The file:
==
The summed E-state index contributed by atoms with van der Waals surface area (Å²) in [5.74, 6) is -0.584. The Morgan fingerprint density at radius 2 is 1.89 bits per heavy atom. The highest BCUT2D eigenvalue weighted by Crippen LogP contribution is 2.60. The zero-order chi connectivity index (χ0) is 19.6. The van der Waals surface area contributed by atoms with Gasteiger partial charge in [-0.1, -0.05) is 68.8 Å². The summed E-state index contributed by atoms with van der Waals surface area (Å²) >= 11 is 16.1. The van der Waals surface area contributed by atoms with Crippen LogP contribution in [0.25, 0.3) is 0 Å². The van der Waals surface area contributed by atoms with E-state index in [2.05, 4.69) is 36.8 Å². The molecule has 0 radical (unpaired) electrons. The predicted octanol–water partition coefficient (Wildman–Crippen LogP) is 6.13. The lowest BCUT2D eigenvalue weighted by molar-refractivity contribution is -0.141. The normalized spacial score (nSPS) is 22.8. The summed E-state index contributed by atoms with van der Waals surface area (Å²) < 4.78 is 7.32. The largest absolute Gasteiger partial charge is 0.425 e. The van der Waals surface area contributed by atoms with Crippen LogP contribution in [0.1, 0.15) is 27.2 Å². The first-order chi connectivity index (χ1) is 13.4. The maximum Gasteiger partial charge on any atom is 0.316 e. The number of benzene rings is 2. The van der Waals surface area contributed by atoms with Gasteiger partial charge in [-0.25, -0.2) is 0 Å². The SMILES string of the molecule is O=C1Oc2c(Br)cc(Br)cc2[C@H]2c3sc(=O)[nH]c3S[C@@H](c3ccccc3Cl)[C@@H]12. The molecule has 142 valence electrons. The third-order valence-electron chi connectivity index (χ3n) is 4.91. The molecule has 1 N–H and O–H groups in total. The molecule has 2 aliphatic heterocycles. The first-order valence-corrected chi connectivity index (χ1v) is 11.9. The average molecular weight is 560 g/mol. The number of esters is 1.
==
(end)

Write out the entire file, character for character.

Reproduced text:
The summed E-state index contributed by atoms with van der Waals surface area (Å²) in [5.74, 6) is -0.584. The Morgan fingerprint density at radius 2 is 1.89 bits per heavy atom. The highest BCUT2D eigenvalue weighted by Crippen LogP contribution is 2.60. The zero-order chi connectivity index (χ0) is 19.6. The van der Waals surface area contributed by atoms with Gasteiger partial charge in [-0.1, -0.05) is 68.8 Å². The summed E-state index contributed by atoms with van der Waals surface area (Å²) >= 11 is 16.1. The van der Waals surface area contributed by atoms with Crippen LogP contribution in [0.25, 0.3) is 0 Å². The van der Waals surface area contributed by atoms with E-state index in [2.05, 4.69) is 36.8 Å². The molecule has 0 radical (unpaired) electrons. The predicted octanol–water partition coefficient (Wildman–Crippen LogP) is 6.13. The lowest BCUT2D eigenvalue weighted by molar-refractivity contribution is -0.141. The normalized spacial score (nSPS) is 22.8. The summed E-state index contributed by atoms with van der Waals surface area (Å²) < 4.78 is 7.32. The largest absolute Gasteiger partial charge is 0.425 e. The van der Waals surface area contributed by atoms with Crippen LogP contribution in [0.1, 0.15) is 27.2 Å². The first-order chi connectivity index (χ1) is 13.4. The maximum Gasteiger partial charge on any atom is 0.316 e. The number of benzene rings is 2. The van der Waals surface area contributed by atoms with Gasteiger partial charge in [-0.25, -0.2) is 0 Å². The SMILES string of the molecule is O=C1Oc2c(Br)cc(Br)cc2[C@H]2c3sc(=O)[nH]c3S[C@@H](c3ccccc3Cl)[C@@H]12. The molecule has 142 valence electrons. The third-order valence-electron chi connectivity index (χ3n) is 4.91. The molecule has 1 N–H and O–H groups in total. The molecule has 2 aliphatic heterocycles. The first-order valence-corrected chi connectivity index (χ1v) is 11.9. The average molecular weight is 560 g/mol. The number of esters is 1.